No one outside of various forms law enforcement, in most modern, western cities, requires a gun. People *want* guns, because they feel safer, or cooler, or tougher or whatever but they don't *need* them. You don't *need* to shoot rabbits in the city. And the old "guns for home protection" is an utter joke of an argument. Even disregarding the well proven statistics that you're more likely to kill a family member than an intruder, simple logic shows that guns are nearly useless as a home defence system. If the gun is inside your house, properly and legally stored in a locked gun cabinet, with no ammunition in it, there is no way in hell you can get it out in time to stop an intruder. In fact, unless you sleep with it loaded under your pillow, it's pretty much useless to you. Or you can leave it loaded by the beside table, where your 8 year old can find it and blow his own head off, while you're at work... Either way, you lose with guns.

It's a simple distinction. Guns are made to kill people and cars are made to transport people. If you must have a gun to feel secure, so be it - but don't delude yourself it provides *actual* protection.

We can all agree that this story is truly about root causes and in this case, that's bullying and possibly lack of attention from loved ones and authorities. But harm minimisation would dictate that this story could have been limited to a whole lot less people, if the kid didn't have the automated capacity to inflict death by point and click.

Sadly, I think you'll find that all too often "People + Guns does equal mass murder". There are 10 cases cited in the parent article for your perusal.

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The Computer Whisperer

The Computer Whisperer

Wednesday 18th March 2009 | 04:45 PM
89 total kudos response to this comment by Rodney. OK, so UZIs and AK47s are manufactured to kill people, however the person pulling the trigger actually kills the people.

It is not the responsibility of the gun to not fire when pointed at people.

Guns do not make decisions.

You neglected to comment on explosives in your comment Rodney. Explosives probably would have been an acceptible alternative to the people that committed these crimes if guns were unavailable.

I agree with you to an extent on the "Guns for protection" statement, however this can be important in some parts of the world, considering the state of some countries.

Shooting targets has been a well respected sport for a very long time and there are a variety of safe and fun sports that revolve around guns and shooting. It can be a very entertaining and satisfying situation to use a gun on the provision that a person makes sensible decision as to the handling of said gun.

The majority of the shooters in the articles cited above were educated, intelligent humans and they knew alot about the firearms they were wielding. They had a purpose and a goal, it wasn't random silliness that made all of those people dead as you imply by your "point and click" comment.

In the majority of cases there were early indicators that these people were having trouble with life and were likely to be suffering from some big social issues.

Gun control is very important, especially with all of the maniacs in the United States.

With or without guns Rodney, maniacs will be maniacs.

Guns also do not need to come from a big manufacturer, it is quite straightforward, if you have the knowledge to make some very effective projectile weapons which could be considered as a firearm from regular, over the counter items.

For example.....

Making guns illegal doesn't stop people from obtaining them, it just makes mass produced ones a bit more expensive.

Capitalism and the world economy both revolve around weapons, of course people are interested in them.

It is hypocritical of a government (governments are made from people too) to say "You can't use guns, but we can" or "You can't use guns if you are a civillan".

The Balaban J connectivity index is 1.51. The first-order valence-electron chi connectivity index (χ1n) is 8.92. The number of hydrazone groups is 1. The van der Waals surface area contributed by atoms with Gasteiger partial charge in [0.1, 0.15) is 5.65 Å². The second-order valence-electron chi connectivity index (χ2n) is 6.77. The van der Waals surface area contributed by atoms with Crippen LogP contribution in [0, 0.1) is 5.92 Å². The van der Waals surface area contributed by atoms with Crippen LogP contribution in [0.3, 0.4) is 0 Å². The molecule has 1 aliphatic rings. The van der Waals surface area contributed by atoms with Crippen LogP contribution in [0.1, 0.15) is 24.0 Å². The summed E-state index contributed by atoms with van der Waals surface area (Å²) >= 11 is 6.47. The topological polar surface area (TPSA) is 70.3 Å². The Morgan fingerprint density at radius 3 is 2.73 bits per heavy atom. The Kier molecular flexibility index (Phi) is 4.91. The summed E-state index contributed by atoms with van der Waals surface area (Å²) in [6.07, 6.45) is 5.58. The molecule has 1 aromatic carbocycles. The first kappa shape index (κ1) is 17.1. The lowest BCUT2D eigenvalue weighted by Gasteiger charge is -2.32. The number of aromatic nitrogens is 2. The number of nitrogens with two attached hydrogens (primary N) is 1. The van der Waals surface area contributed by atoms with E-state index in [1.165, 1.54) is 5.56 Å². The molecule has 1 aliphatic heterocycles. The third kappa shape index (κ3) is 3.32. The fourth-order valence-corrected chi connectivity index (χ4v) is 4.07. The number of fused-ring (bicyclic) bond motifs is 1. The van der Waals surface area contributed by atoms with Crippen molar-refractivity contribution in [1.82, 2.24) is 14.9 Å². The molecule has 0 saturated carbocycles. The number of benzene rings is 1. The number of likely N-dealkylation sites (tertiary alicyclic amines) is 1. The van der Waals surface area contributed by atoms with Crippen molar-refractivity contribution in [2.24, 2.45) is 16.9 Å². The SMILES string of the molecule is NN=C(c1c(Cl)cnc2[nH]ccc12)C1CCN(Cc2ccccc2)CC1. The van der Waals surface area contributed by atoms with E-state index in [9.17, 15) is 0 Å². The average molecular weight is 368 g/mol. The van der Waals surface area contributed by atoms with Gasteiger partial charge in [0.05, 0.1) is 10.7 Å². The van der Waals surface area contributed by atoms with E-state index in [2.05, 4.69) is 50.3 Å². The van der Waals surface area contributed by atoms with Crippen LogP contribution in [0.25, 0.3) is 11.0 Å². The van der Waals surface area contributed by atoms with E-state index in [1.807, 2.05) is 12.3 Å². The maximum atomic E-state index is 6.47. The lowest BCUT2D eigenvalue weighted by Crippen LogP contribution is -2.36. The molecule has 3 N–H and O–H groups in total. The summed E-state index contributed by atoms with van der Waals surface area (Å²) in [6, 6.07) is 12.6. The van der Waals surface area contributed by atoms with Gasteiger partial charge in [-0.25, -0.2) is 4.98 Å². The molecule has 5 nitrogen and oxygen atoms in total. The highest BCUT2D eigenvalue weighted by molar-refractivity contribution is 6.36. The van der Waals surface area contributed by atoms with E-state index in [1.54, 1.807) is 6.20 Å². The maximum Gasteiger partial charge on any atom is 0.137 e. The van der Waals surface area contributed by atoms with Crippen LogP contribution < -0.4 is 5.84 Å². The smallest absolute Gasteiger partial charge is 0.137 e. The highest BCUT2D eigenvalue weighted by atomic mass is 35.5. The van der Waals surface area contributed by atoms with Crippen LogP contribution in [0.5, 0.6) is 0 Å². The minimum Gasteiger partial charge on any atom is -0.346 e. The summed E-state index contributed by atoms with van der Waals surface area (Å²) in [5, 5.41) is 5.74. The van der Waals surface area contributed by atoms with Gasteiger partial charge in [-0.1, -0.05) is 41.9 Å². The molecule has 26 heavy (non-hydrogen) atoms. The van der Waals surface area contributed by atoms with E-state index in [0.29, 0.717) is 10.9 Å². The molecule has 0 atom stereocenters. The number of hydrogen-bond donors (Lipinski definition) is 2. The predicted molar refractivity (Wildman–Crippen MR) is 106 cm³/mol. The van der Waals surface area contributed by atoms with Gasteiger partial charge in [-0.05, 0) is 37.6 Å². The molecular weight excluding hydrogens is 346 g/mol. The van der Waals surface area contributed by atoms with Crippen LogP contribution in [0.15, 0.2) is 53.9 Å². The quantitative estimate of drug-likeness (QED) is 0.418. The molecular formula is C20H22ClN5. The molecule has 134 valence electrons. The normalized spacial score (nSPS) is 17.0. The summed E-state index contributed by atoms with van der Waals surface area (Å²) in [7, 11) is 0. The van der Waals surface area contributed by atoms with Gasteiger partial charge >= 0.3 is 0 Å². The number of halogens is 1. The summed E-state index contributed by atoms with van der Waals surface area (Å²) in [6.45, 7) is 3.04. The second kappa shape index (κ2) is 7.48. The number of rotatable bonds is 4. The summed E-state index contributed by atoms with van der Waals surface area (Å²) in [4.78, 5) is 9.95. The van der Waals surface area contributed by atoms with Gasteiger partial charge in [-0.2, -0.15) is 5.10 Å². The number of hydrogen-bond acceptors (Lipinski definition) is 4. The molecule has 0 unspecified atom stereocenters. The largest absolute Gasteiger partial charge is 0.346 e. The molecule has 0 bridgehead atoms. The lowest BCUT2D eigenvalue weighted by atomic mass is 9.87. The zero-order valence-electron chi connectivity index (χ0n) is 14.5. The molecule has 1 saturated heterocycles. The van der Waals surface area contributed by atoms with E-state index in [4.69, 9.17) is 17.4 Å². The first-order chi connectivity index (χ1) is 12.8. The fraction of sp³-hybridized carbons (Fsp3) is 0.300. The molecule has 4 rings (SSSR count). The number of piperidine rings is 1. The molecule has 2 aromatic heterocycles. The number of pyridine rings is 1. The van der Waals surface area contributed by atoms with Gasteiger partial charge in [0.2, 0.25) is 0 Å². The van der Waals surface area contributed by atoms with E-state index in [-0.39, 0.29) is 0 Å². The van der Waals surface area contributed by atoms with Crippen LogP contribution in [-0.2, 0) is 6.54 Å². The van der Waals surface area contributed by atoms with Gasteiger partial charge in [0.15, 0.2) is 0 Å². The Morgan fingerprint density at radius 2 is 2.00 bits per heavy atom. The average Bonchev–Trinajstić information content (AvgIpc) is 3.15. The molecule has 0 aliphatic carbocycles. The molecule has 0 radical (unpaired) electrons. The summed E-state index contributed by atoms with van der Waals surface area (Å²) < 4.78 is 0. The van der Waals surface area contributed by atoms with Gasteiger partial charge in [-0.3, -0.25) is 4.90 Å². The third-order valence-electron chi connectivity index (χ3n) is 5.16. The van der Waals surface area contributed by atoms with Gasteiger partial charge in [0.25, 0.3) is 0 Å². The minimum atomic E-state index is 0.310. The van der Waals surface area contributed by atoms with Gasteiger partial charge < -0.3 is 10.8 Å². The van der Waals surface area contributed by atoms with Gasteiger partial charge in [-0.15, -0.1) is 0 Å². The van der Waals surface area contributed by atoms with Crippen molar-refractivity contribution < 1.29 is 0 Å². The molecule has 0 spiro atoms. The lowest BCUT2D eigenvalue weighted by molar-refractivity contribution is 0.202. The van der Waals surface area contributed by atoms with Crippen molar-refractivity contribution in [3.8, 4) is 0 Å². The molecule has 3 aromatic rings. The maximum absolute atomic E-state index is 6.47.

Laws will not stop people from buying and shooting firearms.

It's the same as laws will not prevent hoon drivers from driving like hoons. Driver education however, in my opinion, would definately curb the effects.

In closing, I think the shootings referenced in the above article were caused by the undiagnosed and unrecognised/ignored psychiactric issues of the shooters.

Hey Rodney... why don't we make people with psychological disorders illegal too? how should we get rid of them?

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Wednesday 18th March 2009 | 06:58 PM
340 total kudos | 1 for this comment response to this comment by The Computer Whisperer. You're missing the point, which is best summed up by your own comment: "With or without guns Rodney, maniacs will be maniacs." - So why make it easier for people to inflict damage. Everyone who argues in favour of guns makes the same arguments you do - i.e. "cars kill people and so does other stuff so guns are ok". That's bogus as hell and surely you know it.

Guns are designed to make it easy for the untrained to kill. Most people couldn't make a serious explosive to save their lives. Everyone can quote that ammonia or other household items are capable of being formed into explosive - but very, very few people will have success at manufacturing a serious explosive *on their own*, on the first attempt. It takes time, effort, planning, research and trial and error - all of which allows the person time to cool down. Remember that most gun deaths occur in the heat of the moment. In any case, large sales of such chemicals are regulated, for this very reason.

You think it's hypocritical of governments to use guns in the military but ban the public from having them? So I suppose you're in favour of Joe 6 pack having nuclear weapons, F16s and Apache helicopters??

You then extend my argument, in which I say gun control is good, to follow that I must want to kill mentally handicapped people? You can't seriously be trying to draw that bow?? How did you even arrive the station, for that train of thought?

It simply cannot be logically argued that by reducing guns, you won't reduce gun deaths. Less guns = less shootings. It's really quite simple. Just check the gun deaths statistics for, oh say any 1st World country and compare them to the US.

So if I may also have an in closing: I agree, as I have said all along, the root cause of the above was lax care and undiagnosed conditions. But guns sure didn't help the situation.